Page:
Tuesday, September 29, 2015
Wait Before You Get Your Group On
I've watched enough horrifying, hand-over-the-eyes Project Runway "group challenges" and American Idol "group round all-night practice sessions" to know how wrong group work can end up.
All are valid reasons to engage students in different types of group work, or group "projects" so they can be successful later on. That skill, along with effective speaking and listening, are what I would consider life skills.
However, a recent question brought to our MN Educator Voxer group by a fellow teacher, who is also a parent, caused me to reflect on the use of groups in our classrooms. The frequency of group work, the weight of group work, and the skills needed for group work.
As I prepared for my first observation by my instructional coach (Erik), my use of group work was on my mind.
I've been touting the benefits of teaching speaking and listening skills for a long time (see this post about teaching PVLEGS ). I know that it takes a concentrated effort to include lessons on effective speaking in my daily routines. Once the ball gets rolling, like it has this year, practicing speaking just becomes part of what we do. I don't assume that my students are great speakers just because they can talk to their friends. I teach them.
What about working in groups? Do we assume that students are good at it because they've been working in groups since Kindergarten? Because they gather in groups in the hallway? Because they have been part of athletic groups, church groups, online video game groups?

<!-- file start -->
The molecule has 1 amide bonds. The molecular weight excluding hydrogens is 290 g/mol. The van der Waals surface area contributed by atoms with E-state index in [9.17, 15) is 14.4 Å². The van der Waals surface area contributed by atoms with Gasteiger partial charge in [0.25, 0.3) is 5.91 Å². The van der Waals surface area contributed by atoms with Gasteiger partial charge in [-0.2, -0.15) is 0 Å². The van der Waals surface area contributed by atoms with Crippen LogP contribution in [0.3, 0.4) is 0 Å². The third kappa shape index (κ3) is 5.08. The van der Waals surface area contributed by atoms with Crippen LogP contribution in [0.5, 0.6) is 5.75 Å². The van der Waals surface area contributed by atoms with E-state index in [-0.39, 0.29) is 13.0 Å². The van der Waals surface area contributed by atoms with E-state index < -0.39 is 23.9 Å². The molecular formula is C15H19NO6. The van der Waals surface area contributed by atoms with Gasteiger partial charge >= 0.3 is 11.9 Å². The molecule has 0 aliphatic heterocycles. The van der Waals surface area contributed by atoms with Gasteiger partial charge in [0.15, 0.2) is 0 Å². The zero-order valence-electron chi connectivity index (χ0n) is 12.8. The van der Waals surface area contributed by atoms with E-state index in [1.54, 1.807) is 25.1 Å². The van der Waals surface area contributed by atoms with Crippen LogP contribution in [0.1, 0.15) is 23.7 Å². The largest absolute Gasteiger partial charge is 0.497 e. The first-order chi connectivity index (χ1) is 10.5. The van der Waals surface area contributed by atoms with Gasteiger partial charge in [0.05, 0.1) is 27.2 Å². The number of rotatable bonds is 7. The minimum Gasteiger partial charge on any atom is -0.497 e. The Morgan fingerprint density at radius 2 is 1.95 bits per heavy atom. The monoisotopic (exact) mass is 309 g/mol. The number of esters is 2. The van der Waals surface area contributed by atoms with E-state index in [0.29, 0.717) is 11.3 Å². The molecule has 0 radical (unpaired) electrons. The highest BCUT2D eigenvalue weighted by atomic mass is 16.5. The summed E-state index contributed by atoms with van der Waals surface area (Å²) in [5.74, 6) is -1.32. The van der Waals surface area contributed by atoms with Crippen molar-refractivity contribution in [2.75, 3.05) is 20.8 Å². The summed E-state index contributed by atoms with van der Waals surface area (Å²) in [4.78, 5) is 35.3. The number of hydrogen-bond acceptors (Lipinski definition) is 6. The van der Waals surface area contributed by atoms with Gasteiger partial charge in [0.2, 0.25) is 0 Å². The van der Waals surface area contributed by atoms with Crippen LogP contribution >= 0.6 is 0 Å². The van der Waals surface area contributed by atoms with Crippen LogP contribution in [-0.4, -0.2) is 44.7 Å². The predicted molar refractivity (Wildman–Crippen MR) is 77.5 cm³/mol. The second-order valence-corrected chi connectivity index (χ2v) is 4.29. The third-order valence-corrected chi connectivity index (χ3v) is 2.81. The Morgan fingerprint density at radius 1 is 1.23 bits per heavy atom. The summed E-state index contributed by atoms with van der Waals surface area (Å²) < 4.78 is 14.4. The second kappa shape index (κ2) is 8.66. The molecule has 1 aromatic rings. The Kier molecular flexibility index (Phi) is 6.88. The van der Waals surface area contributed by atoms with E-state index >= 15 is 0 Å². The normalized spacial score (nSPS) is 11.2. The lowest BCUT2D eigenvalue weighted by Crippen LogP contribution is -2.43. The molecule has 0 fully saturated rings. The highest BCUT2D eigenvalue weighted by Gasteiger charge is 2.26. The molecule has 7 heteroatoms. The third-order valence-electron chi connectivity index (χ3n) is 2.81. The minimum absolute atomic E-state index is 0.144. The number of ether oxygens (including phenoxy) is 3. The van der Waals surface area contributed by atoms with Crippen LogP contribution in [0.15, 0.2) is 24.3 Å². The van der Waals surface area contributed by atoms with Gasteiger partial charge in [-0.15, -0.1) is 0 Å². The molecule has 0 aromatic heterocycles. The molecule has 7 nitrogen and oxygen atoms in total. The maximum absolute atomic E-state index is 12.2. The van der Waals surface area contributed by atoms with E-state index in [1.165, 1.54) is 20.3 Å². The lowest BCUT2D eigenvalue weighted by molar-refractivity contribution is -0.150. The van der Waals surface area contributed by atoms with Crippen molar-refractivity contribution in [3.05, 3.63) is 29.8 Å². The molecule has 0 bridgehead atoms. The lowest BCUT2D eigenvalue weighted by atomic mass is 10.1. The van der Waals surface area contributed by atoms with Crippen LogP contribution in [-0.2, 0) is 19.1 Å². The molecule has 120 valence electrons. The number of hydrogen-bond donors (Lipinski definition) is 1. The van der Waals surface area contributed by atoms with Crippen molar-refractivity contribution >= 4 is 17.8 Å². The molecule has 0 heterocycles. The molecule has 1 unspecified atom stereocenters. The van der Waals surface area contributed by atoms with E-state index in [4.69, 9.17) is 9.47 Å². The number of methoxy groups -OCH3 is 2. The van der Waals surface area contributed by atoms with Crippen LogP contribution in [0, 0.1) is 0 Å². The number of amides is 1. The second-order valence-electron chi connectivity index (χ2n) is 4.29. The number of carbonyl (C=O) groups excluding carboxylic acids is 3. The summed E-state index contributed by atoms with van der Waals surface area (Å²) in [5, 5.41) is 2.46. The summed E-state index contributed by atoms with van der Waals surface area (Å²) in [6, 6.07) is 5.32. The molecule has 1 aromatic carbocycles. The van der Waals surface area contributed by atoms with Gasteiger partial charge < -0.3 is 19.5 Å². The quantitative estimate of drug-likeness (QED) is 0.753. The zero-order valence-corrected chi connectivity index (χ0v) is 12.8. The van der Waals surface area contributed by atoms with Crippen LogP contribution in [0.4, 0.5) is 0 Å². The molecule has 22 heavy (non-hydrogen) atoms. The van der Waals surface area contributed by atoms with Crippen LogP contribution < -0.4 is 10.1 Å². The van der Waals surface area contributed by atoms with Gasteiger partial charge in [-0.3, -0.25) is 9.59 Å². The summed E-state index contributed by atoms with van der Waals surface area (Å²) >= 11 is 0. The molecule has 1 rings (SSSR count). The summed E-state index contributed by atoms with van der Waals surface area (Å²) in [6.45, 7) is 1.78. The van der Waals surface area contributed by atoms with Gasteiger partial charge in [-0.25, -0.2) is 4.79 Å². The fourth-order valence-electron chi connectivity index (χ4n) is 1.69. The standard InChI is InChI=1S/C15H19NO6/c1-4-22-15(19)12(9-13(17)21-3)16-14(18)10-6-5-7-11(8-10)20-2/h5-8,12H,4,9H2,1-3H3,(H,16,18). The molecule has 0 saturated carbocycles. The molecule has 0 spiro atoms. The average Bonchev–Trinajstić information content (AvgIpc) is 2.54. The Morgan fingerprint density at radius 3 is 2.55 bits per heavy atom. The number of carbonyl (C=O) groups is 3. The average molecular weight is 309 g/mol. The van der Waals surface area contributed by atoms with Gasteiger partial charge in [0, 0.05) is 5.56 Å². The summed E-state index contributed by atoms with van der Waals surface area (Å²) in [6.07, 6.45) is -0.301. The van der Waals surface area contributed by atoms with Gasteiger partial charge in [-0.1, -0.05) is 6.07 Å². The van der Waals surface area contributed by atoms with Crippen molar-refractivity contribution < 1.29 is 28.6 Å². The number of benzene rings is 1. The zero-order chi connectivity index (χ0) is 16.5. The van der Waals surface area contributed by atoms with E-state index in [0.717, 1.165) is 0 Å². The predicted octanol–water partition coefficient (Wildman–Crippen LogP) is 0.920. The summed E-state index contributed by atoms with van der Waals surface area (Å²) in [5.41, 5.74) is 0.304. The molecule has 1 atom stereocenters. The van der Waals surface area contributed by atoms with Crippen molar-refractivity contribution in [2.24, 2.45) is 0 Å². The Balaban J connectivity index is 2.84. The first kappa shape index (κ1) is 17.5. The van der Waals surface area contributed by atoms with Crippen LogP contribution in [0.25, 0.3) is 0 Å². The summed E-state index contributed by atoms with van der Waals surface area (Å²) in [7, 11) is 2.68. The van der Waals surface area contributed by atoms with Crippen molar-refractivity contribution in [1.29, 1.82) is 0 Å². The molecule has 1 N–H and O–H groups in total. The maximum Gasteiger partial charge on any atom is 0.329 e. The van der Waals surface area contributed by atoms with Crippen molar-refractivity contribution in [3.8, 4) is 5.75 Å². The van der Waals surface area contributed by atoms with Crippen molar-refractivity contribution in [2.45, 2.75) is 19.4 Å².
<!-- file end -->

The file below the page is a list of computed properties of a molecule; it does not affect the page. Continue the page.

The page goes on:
Are we overlooking the fact that our students need direct teaching about how to work effectively in groups? What about informally assessing their ability to work in groups? Teaching specific lessons, with modeling and formative feedback.
In my class, once we have learned the PVLEGS of effective speaking, we'll watch strong examples as models. We'll videotape ourselves speaking, and then analyze the good, bad and ugly in order to make improvements. We'll have multiple opportunities to try speaking for various purposes and in front of various audiences. All this, before we ever give a big speech, or get graded on how well we speak.
Why then, don't we do the same for working collaboratively in groups? Why do we put students in groups on the first day, or even the first week, and expect them to work well together from the outset? Why are we surprised when there are arguments, when their work takes longer because they can't make decisions or compromise, when their workload is lopsided? Have we taught them how? Have we modeled what it looks like? Have we observed each other working in groups or videotaped group work and then analyzed it as a class? Have we showed part of an episode of a Project Runway group challenge or an American Idol group round where the members worked together effectively and were successful? Have we given students "mentor texts" for group work, like we do for writing?
Finally, are we monitoring the use of group work as a whole in our classrooms? Like how often we ask students to work in groups? Do they choose, or do we assign? How large are the groups? Halfway through my four sections of ELA today, I realized that I was asking students to work in groups of 5-6 to analyze a read-aloud. I hadn't given them enough time and practice working in groups of 3-4. Next time, I'll do better.
As middle school and high school teachers, do we check with our colleagues to even out the group work among our classes? Are they working in groups for each of us? How much is too much group work? Can we have too much of a good thing? Don't we need to work by ourselves sometimes, too?
I'm not offering any quick answers. However, thanks to this incredible colleague's Voxer question yesterday, I am giving the teaching and assigning of group work serious consideration.
It's a start.